This site, again, like that at Windmill Hill, Wilts., and others in Sussex, has helped to substantiate Mr. Reginald Smith's (fn. 6) contention that in Britain before the Bronze Age no barbed flint arrow-heads were manufactured, but only those of leaf or lozenge shape, with some of tranchet form. Two areas in Oxfordshire are specially prolific in scattered finds of arrow-heads (Pl. III e, upper row) and small flints, the Chiltern district and the limestone uplands in the northwest of the county, especially between Woodstock and Churchill. Numerous leaf-shaped arrow-heads have been collected by Lord Ducie, the Hon. Harold Dillon, Mr. Percy Manning and others round Ditchley Park, and at Sarsden and Churchill. Mr. Manning found that on the average the south Oxfordshire district produced rather less of this type than north Oxfordshire. Mr. Kendrick, (fn. 7) however, speaks of an overwhelming majority of tanged and barbed arrow-heads in the Sarsden area, and in view of this observation the possibility of differentiation of use must be borne in mind. Even when the barbed arrow-head came into vogue, the simpler leaf or lozenge type may have been found more suitable for certain kinds of game.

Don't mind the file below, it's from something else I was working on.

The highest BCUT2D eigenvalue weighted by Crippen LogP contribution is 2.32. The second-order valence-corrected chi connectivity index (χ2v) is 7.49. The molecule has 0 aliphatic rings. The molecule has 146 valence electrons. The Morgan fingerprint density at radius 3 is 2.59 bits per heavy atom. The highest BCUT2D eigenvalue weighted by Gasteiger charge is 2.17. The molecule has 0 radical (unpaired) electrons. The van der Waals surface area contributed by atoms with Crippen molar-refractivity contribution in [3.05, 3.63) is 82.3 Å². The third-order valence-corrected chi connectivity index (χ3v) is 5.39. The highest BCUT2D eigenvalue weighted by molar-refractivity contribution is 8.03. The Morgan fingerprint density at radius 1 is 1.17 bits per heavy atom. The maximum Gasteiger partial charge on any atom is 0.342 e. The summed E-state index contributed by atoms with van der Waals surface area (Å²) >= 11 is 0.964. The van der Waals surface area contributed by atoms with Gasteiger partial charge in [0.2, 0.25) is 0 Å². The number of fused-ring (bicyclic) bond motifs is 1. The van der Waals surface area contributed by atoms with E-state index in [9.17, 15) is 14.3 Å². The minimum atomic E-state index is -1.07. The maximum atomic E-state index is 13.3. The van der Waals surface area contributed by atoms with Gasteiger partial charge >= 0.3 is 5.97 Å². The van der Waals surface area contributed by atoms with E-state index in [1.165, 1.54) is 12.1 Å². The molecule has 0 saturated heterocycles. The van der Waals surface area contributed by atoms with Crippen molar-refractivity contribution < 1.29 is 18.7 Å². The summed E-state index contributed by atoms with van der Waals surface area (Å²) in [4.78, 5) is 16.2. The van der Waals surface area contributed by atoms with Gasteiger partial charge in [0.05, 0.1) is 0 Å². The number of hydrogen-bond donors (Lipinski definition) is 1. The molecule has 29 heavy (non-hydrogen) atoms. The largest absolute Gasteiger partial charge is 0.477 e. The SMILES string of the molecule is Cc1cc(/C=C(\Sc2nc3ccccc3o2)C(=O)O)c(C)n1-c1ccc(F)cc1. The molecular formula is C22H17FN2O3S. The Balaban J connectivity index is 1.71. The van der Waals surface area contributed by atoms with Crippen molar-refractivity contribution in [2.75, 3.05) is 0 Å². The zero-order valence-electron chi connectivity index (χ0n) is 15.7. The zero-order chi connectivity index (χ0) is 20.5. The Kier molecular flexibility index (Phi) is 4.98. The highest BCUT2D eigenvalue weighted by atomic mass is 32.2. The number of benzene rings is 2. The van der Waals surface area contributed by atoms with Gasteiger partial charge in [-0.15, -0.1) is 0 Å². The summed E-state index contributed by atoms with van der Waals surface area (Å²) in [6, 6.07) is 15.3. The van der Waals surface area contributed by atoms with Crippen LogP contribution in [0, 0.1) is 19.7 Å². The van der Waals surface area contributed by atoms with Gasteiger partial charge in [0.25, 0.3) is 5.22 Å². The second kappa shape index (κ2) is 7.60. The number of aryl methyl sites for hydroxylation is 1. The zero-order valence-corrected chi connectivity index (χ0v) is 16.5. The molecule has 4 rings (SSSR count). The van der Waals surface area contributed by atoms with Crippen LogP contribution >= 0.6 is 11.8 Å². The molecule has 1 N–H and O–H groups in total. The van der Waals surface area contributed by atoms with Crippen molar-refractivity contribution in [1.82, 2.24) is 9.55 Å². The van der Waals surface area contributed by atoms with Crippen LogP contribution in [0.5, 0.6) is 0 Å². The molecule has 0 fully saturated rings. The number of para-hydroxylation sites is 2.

In this connexion it is noteworthy that north Oxfordshire has only produced isolated axes, (fn. 8) so that settled occupation at first sight seems to be insufficiently documented by archaeological material. This must, however, be due to the lesser chance of detecting habitation-sites in a limestone area as compared with the gravel of the Thames valley. For that Neolithic man frequented and occupied this district, even if less densely than farther west on the Cotswolds, is undeniably proved by the evidence of the long barrows fully recorded by Mr. O. G. S. Crawford. (fn. 9) Several have been explored, but with little or no illuminating results. The long barrow in Lyneham parish stands on the brow of the descent to Shipton-under-Wychwood; it was opened by Lord Moreton in 1894, (fn. 10) and though a cist, possibly the primary interment, was exposed, the sherds found therein are no longer available for diagnosis and the description of them is too vague for interpretation. Presumptively they may have been of late Neolithic character. That the barrow was of any other date is hardly possible in view of the three other megalithic tombs, now sadly mutilated, the Whispering Knights near the Rollright Stones, the Hoar Stone at Steeple Barton, and the dolmen at Enstone. Other long barrows were brought to light during the disafforestation of Wychwood. One in Slatepits Copse, measuring 100 by 46 ft., was opened in 1857; three skeletons are recorded as having been unearthed previously. About the second, measuring 73 by 38 ft., a short distance away on Churchill Plain, no other details are known. In passing it may here be recorded that the Rev. Charles Overy called attention a few years ago to another apparent long barrow, 3 miles west of Charlbury, immediately north of the Burford road, an elongated mound, with large stones still to be detected in the adjacent hedgerow. A second barrow possibly also exists at Lyneham.